What can VR learn from 3DTV?

What can VR learn from 3DTV?

What can VR learn from 3DTV? 860 489 Border Crossing UX

After years of excitement, promise and more recently disappointment, the 3D era is over.

As of this year, no more major manufacturers will be making 3D-capable sets any longer. The decision came as a result of the human factors which simply made 3D viewing an unattractive proposition. The weakening consumer interest led to cuts in 3D production budgets and consequently a lack of content. With little excitement from the consumer and minimal content from the providers 3D was destined to fail. It proves that the consumer need to have 3DTVs at home was never really there after all.

Now, Virtual Reality appears to have taken over the reins to the fight for a place in homes across the globe. Although significant differences between the two technologies are evident, both are troubled by similar problems. I wanted to discover what lessons VR can take from the demise of 3DTV.

Rise and Fall of 3DTV

Once an emerging technology itself, 3D was hailed as being ‘the next big thing’. It promised to offer the most immersive and real viewing experience yet. In the end though, the additional cognitive load proved to be too much of a turn-off. Naturally we just don’t want to have to work hard when watching TV which is what 3D made us do. The lack of consumer interest can be whittled down to a few influential factors.


3D glasses

First thing’s first. Forcing people to wear anything, especially over their face, must have a huge payoff. Watching 3D content required special glasses which made people feel daft and noticeably uncomfortable. They were the technology’s greatest hurdle proving to be more of a nuisance than an aid. In a 2010 Nielsen study, 57% of consumers cited the glasses as a reason they would not buy a 3D set, with 9 out of 10 respondents saying they worried it would restrict them from multitasking while watching TV.

This multitasking being the ‘second screen’ habit which came into play with the proliferation of smartphones and tablets. Today people’s attention rarely remains fixated on a screen for hours without either checking their Facebook notifications or replying to a text message. The glasses almost isolated people from looking anywhere other than the TV which just became plain annoying.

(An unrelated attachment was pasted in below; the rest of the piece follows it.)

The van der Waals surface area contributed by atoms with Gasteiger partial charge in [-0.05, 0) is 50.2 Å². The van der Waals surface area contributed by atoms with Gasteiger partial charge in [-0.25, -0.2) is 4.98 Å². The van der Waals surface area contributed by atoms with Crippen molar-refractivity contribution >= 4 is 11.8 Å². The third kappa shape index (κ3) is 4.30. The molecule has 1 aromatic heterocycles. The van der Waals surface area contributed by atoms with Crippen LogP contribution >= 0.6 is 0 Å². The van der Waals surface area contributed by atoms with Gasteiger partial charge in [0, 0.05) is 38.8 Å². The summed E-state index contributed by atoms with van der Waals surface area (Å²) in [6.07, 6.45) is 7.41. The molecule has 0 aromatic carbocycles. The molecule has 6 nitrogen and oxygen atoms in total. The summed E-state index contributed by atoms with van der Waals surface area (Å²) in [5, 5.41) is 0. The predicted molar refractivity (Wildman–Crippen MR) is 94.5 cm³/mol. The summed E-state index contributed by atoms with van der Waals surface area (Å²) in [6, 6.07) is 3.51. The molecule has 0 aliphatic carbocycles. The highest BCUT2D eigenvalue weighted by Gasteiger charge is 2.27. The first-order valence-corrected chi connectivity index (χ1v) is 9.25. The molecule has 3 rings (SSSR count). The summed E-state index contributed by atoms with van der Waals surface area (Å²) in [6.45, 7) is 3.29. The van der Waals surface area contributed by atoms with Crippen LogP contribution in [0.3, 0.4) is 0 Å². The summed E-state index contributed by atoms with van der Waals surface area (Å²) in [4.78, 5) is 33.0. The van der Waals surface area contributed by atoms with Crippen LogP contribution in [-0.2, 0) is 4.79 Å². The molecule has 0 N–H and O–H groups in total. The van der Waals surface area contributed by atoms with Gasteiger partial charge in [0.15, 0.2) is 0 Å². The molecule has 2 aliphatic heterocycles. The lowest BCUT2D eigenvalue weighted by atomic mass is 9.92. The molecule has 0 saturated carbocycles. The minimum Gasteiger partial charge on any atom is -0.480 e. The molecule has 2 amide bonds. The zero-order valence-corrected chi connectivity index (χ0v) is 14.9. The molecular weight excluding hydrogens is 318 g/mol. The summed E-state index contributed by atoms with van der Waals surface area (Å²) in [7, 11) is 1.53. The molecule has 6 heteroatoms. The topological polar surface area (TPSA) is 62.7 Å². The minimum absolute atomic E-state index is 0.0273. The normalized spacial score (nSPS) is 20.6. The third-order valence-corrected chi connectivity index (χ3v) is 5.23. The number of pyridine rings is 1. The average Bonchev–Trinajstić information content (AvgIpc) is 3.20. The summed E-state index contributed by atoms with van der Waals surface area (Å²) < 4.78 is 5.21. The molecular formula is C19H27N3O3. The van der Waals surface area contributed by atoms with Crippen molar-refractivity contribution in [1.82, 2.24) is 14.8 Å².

3DTVs aren’t a case of ‘plug and play’. Extras soon add up before any 3D content can be enjoyed. The initial purchase was more expensive than their standard 2D counterparts, but it didn’t stop there. To access channels showing 3D content there were often upgrades in TV package required. Providers like Sky typically enforced this to fund the large production costs of making content for their 3D channels. Even to buy or rent DVDs, the 3D Blu-Ray versions were generally more expensive than others also.

Additionally, manufacturers produced cheap ‘passive’ glasses which made pictures appear dim. The expensive alternative were ‘active’ glasses coming in at around £50 per pair and required batteries. Worse still, despite their expense, ‘active’ glasses only work on TV’s made by the same manufacturer. The financial commitment before any content could be consumed was, for many, just too much.


You’ve heard it before – content is king. When it comes to 3D it’s all about the content. Unfortunately, there just wasn’t enough of it available and what was – had its issues. For example, 3D coverage of the Premier League was hyped up to be richer and more immersive. However, the platform shot itself in the foot before it even got going. 

The cameras used for 3D shooting of games were housed in different parts of the grounds to where the standard 2D cameras would be. Simply down to a lack of space, those shooting 3D were relegated to doing so at unusual angles. Viewers were therefore introduced to a whole new experience before they had even got anywhere near the battery-powered glasses. Ultimately the content wasn’t as good for some as it was before and the 3D experience wasn’t justifying the drawbacks.